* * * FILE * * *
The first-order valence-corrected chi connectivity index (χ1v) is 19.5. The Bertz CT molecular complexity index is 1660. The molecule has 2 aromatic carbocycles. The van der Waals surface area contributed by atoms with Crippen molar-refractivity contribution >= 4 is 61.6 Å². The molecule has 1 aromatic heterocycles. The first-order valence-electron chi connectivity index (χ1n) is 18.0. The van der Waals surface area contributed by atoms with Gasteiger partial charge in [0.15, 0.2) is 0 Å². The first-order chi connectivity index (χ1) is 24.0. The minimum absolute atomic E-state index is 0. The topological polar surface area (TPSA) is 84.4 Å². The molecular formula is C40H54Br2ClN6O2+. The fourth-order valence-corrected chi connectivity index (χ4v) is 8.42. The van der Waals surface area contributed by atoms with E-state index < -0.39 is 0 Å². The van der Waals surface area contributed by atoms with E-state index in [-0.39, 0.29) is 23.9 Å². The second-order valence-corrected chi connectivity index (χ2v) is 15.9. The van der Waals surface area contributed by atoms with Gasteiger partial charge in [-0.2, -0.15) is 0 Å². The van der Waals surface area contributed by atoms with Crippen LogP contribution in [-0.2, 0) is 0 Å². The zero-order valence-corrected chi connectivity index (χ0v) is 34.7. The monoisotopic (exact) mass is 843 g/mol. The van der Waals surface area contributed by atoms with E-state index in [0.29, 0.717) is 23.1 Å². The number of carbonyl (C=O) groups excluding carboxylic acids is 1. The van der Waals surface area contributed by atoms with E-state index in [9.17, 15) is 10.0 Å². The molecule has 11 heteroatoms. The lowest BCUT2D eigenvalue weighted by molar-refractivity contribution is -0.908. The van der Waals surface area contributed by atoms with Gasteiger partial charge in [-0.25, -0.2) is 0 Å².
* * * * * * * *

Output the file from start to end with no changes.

The first-order valence-corrected chi connectivity index (χ1v) is 19.5. The Bertz CT molecular complexity index is 1660. The molecule has 2 aromatic carbocycles. The van der Waals surface area contributed by atoms with Crippen molar-refractivity contribution >= 4 is 61.6 Å². The molecule has 1 aromatic heterocycles. The first-order valence-electron chi connectivity index (χ1n) is 18.0. The van der Waals surface area contributed by atoms with Gasteiger partial charge in [0.15, 0.2) is 0 Å². The first-order chi connectivity index (χ1) is 24.0. The minimum absolute atomic E-state index is 0. The topological polar surface area (TPSA) is 84.4 Å². The molecular formula is C40H54Br2ClN6O2+. The fourth-order valence-corrected chi connectivity index (χ4v) is 8.42. The van der Waals surface area contributed by atoms with E-state index < -0.39 is 0 Å². The van der Waals surface area contributed by atoms with E-state index in [-0.39, 0.29) is 23.9 Å². The second-order valence-corrected chi connectivity index (χ2v) is 15.9. The van der Waals surface area contributed by atoms with Gasteiger partial charge in [-0.2, -0.15) is 0 Å². The van der Waals surface area contributed by atoms with Crippen LogP contribution in [-0.2, 0) is 0 Å². The zero-order valence-corrected chi connectivity index (χ0v) is 34.7. The monoisotopic (exact) mass is 843 g/mol. The van der Waals surface area contributed by atoms with E-state index in [0.29, 0.717) is 23.1 Å². The number of carbonyl (C=O) groups excluding carboxylic acids is 1. The van der Waals surface area contributed by atoms with E-state index in [9.17, 15) is 10.0 Å². The molecule has 11 heteroatoms. The lowest BCUT2D eigenvalue weighted by molar-refractivity contribution is -0.908. The van der Waals surface area contributed by atoms with Gasteiger partial charge in [-0.25, -0.2) is 0 Å².